Monday, April 05, 2010

Spring Is Sprung.

I'm home on PEI. I wasn't sure I'd get another chance this summer since I'm taking courses full-time at U of T this summer, so we thought Easter might be a good time.

It's very warm here - unseasonably warm. It's been over 20 degrees every day, and so so so nice. J and I went for a long walk up on Cavendish Beach on Saturday, and then my father and I went up to Savage Harbour to snoop around a big construction site and we went out to the North Shore there, as well.

The Island smells like new grass, warm sand and salt air. It's perfect timing - no mosquitoes yet, no tourists, no fee for the National Park...

For those of you who've never been to the Island: there's not much in the way of bedrock here. That is, what we have of bedrock is mostly sandstone, which is just very tightly packed sand. All the ice that froze through it in the winter melts, leaving fissures and too much moisture, so it heaves with the slightest pressure. Our roads get very potholed and torn up, and heaven help you if you're driving on an unpaved or ungraded road, because you could end up spinning your tires in slippery clay.

The good thing about this is, though: red soil everywhere! There's nothing better to remind you where you are than going up to your ankle in ground you thought was solid, and pulling out a rust-coloured sock of mud around your shoe.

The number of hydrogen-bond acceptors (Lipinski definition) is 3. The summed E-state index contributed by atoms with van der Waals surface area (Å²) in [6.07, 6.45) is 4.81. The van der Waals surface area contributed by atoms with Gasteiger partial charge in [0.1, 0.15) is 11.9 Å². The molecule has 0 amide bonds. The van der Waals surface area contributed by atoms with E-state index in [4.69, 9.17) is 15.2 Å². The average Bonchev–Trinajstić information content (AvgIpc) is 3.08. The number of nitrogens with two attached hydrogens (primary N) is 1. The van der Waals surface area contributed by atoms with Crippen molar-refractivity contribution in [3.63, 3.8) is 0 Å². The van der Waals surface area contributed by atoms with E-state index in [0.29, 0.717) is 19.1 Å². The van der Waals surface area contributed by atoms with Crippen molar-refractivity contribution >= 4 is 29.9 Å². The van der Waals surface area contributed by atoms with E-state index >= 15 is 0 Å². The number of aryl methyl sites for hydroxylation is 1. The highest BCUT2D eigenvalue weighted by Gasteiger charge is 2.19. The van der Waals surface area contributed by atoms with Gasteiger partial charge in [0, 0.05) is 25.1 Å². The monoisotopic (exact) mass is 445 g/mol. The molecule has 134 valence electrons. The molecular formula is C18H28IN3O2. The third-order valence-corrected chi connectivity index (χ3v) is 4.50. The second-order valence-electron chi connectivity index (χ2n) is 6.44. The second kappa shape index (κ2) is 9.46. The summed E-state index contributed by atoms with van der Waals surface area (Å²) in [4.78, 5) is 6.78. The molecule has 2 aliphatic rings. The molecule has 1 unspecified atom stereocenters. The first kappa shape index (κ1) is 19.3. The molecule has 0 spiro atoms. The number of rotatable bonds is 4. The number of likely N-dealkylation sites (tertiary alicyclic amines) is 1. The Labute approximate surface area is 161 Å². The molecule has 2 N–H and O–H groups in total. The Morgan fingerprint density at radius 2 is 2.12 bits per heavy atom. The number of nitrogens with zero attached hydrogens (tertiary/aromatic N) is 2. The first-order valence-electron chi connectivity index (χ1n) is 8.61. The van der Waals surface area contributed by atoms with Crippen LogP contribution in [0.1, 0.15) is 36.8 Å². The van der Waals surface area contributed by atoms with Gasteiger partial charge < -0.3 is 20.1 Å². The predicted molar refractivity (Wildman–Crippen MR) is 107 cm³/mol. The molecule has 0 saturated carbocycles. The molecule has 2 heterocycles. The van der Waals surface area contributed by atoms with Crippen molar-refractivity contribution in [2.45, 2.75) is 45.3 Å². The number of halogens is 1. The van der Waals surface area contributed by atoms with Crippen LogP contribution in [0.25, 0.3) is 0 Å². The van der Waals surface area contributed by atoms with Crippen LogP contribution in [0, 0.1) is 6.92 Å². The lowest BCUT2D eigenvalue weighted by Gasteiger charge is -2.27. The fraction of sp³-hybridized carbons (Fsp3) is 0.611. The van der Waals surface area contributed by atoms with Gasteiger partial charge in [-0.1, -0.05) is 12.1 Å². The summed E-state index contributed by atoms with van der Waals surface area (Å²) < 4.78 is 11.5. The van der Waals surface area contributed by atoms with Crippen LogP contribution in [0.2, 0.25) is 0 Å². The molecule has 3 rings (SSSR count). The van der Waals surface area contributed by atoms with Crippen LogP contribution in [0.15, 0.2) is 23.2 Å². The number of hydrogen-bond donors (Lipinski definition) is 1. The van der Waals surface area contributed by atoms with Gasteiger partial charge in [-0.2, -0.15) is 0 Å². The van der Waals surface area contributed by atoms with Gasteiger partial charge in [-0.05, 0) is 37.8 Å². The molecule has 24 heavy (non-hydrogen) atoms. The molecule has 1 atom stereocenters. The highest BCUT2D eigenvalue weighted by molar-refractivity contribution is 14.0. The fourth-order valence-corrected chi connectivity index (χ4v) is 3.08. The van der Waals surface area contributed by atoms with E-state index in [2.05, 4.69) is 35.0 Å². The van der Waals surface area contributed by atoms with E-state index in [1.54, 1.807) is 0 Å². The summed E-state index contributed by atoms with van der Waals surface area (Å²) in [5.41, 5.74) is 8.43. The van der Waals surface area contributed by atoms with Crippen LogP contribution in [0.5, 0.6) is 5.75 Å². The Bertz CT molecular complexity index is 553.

The sand isn't always red here. On beaches on the South Shore, there's a lot more clay, so they're very vibrant red, but on the North Shore, the beaches can range from red to pink to white. (The pounding of the Gulf eventually washes away the oxidization.) All the beaches are pretty. They're usually scattered with red sandstones, kelp, and seashells. J and I saw a dead seal! (There was a boy there, about 7 y.o., who was very excited about it.)

The soil in Ontario is very black. I find it quite off-putting. I think I feel that it's dirty or something. This is strange, because I spent so much time in Newfoundland growing up, and it's dark there, too. It's funny, isn't it, that black soil is probably much richer for growing things, but some crops love the sandy, acidic soil that we have here on PEI. Our soil and potatoes are best mates.

Thanks to this guy for the photos.

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